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Making Family Connections in the Kinsey Library

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Librarian Liana Zhou shares Alvarez-Kinsey letters with Milly and Jean Alvarez

Dr. Walter Alvarez, professor of Geology at University of California Berkeley, is best known for establishing the theory that a massive asteroid triggered the extinction of the dinosaurs.  He was invited to Indiana University to teach and lecture as a Wells Scholars Program Professor on geology and “Big History,” tying together every aspect of history, from the beginning of the universe to the minutia of human impacts.   

When members of the Alvarez family stopped in to The Kinsey Institute on March 29, they experienced a personal history lesson of their own.  

Walter and his sister Jean recalled hearing their grandfather talk about having donated some books and papers to the Institute for Sex Research.  A quick check in the Kinsey library files confirmed that Dr. Kinsey and Dr. Alvarez, a doctor at the Mayo Clinic, had a rich correspondence over the years.  As Librarian Liana Zhou opened a thick folder of ordered papers, the very first item was an introductory letter:

“ I was delighted to hear that at last someone has had the courage to study the anthropology and folklore and literature of sex. It is astounding that even human biologists, anthropologists and medical men usually have shied off from having anything to do with the subject. And yet it is one of the most important that we should study.”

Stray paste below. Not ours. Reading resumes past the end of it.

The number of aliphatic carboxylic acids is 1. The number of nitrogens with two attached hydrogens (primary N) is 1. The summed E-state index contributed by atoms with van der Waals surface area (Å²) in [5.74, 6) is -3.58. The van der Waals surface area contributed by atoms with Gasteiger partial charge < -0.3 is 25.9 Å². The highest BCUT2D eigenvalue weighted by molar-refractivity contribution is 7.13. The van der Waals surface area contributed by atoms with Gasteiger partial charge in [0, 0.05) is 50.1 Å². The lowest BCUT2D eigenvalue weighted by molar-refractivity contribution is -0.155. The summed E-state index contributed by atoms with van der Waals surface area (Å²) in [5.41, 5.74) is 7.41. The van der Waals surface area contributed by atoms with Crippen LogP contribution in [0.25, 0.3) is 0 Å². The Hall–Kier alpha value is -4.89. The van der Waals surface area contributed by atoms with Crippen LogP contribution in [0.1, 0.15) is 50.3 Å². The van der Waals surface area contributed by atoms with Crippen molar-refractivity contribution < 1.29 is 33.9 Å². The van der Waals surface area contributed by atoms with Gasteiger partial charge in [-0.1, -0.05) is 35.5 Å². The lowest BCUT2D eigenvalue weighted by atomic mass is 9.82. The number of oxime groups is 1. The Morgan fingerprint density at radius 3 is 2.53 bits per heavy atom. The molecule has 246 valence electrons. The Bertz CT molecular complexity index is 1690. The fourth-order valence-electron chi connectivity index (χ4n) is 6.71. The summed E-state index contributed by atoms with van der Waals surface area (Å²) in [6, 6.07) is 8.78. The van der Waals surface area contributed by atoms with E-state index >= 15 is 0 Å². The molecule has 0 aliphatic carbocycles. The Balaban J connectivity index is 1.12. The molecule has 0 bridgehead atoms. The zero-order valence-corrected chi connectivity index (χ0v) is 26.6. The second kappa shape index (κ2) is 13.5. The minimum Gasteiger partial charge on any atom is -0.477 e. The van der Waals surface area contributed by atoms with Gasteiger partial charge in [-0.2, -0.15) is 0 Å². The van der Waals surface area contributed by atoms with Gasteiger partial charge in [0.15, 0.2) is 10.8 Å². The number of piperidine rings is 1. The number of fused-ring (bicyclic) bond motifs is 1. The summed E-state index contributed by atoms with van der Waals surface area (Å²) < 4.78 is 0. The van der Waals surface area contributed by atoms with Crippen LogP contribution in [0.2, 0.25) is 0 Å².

Dr and Dr Walter Alvarez

Professor Alvarez’s grandfather and namesake was an outspoken supporter and, later, friend of Alfred Kinsey. Along with letters though the years, the Library archives included a copy of the newspaper column Dr. Alvarez wrote in 1955, titled “Dr. Kinsey Needs Our Understanding and Help.”

A public plea for people to embrace the work of Kinsey and his team, Dr. Alvarez rebuked complaints against Kinsey sharing that:

"...he used his vast book profits to further research, had a delightful sense of humor and was a professional, dedicated scientist." 

In his first letter, dated, March 29, 1946, Dr. Alvarez wrote:

“Perhaps sometime I can drop in to visit you and see what you are doing.”

The Alvarez family did finally drop in to visit, 66 years later to the day.

 

 


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